Disclaimer: This post is a little touchy feely/woo-woo. Prepare yourself.
You know that feeling you get when you just vibe with a place? It’s like your body relaxes and you feel a sense of being right where you should be at that moment in time. A friend described it recently as "being in a harmonic vibration with your surroundings.” It is a lot like when just the right song comes on when you need to heat it the most. I have written about this feeling when I lived in San Francisco and while visiting in Portland. Colorado: not so much.
I have visited Colorado dozens of times. Growing up in Albuquerque, Denver was one of the closest big cities and was often an overnight or weekend road trip. I have camped, visited friends, driven through, had my heart broken, broken others hearts, danced all night, and all stayed in quite a few places. Me and Colorado are well acquainted. Once I even drove 5 and a half hours up with friends just to buy a pack of clove cigarettes when they were all the rage and not available in New Mexico. I have had a lot of fun and some really bad trips, but, in all of those times I have never been able to set my compass on where I am or where I am going. I feel lost, stressed, and panicked whether in traffic or on the open road. Once, I got altitude sickness on a family vacation so bad I had to suck on a can of oxygen (I thought that was a gag in Spaceballs, but it is in fact a real thing. Who knew?). Because I live at about the altitude of Denver and have traveled to many other high altitude places, I will attribute this (perhaps somewhat unfairly, I admit) to the level of unexplained anxiety that I get when visiting Colorado.
I guess given my history with Colorado, it was possibly not the best choice for a weekend retreat to reset after a busy summer. I was attracted by the idea of getting to be an off the grid introvert in a judgement free zone. Originally, I was going to come right before my 40th birthday last April, but life happened and here we are. Maybe I am just trying to hard to make sense of my literal place in the world, but I like to be clear about where I stand with a place when I visit. Don’t get me wrong, Colorado can be one of the most beautiful places (the picture below are evidence of that) and I have had lots of good times. In fact, I will be back in just a few weeks to see one of my favorite bands. But taking this trip, it occurred to me how this year of travel has changed the way I see the places I visit and Colorado came into focus as a place that has never called to me.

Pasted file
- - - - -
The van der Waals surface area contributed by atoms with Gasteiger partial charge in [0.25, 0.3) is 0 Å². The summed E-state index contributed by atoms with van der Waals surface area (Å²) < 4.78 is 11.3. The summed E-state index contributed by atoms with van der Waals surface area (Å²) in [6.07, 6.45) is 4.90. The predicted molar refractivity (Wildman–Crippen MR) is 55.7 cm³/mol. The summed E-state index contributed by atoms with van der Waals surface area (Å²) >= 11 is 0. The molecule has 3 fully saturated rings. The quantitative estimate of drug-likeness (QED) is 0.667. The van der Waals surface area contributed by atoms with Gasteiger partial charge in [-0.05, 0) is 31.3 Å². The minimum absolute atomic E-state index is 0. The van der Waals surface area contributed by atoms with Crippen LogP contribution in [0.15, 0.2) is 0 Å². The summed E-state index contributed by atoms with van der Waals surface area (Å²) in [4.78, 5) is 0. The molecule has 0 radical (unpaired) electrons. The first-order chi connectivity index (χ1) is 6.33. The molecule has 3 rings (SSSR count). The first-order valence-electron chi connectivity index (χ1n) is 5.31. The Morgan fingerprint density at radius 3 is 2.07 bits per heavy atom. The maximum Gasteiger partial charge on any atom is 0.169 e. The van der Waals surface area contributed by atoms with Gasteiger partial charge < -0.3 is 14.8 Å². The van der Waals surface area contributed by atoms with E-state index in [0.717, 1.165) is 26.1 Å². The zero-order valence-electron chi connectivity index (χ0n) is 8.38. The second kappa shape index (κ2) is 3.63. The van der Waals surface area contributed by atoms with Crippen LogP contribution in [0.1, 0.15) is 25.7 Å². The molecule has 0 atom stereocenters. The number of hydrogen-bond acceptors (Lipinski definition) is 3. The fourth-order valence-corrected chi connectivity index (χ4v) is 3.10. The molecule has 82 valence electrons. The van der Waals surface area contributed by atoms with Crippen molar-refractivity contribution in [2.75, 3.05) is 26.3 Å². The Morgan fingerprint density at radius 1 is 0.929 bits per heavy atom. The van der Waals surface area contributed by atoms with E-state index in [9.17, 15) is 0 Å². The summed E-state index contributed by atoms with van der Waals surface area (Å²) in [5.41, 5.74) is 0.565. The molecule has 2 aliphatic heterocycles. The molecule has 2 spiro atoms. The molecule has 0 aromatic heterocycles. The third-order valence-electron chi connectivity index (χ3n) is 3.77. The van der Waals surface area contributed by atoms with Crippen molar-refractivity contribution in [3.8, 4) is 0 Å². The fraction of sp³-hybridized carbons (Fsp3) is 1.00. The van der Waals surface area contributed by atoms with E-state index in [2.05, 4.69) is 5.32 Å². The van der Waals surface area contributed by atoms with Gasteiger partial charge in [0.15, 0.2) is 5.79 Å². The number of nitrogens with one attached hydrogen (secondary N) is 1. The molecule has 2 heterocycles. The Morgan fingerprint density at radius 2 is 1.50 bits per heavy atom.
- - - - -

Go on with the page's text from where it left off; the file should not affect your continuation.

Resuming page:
I did, however, come to realize that you can still enjoy your time in places where you do not vibe perfectly with your surroundings and the people. Being at a mountain retreat center was a great opportunity to spend some time really unwinding from my daily expectations and habitual patterns. I did yoga, meditation, napped, finally read the book I have been trying to get through for a year, wandered around the woods and fields, and found a healthy appreciation for the quiet and peaceful beauty of a place that feels really in tune with itself. I never assume that a single experience will change me, and this one didn’t; but I did recognize that when it gets quiet, I unplug, and I have just me to keep me company--I have a pretty good time.
Usually, I keep busy with this or that. My life as a parent and consultant has a long daily to-do list that I have to stay on top of and this retreat forced me to slow down: to observe the world at a different pace and to really face parts of my life that I had been avoiding. I was able to fill the quiet with music or thoughts when I needed them, but I didn’t feel the hunger to keep moving to the next thing or to check in with anyone. I didn’t have a moment of grand clarity or find any new answers for myself (my last trip to Portland did more of that for me). In fact, I made no great discovery or plan of action while away. I did have high levels of frustration and not much sleep for a few days, so it was not a relaxing getaway as much as a challenge to let the present just be what it was and accept that for a short while by not judging myself or others too harshly and not running away. If I left with one grain of wisdom, it was this: I don’t need to run to the mountains (or a record store for that matter) to be present or to enjoy quiet time by myself. I can find these same things no matter where I am. I don’t feel deeply changed after only a couple of days of quiet, but it is remarkable how that simple thing can give you a renewed appreciation for really spending time with yourself and I hope that I can keep holding that as long as possible.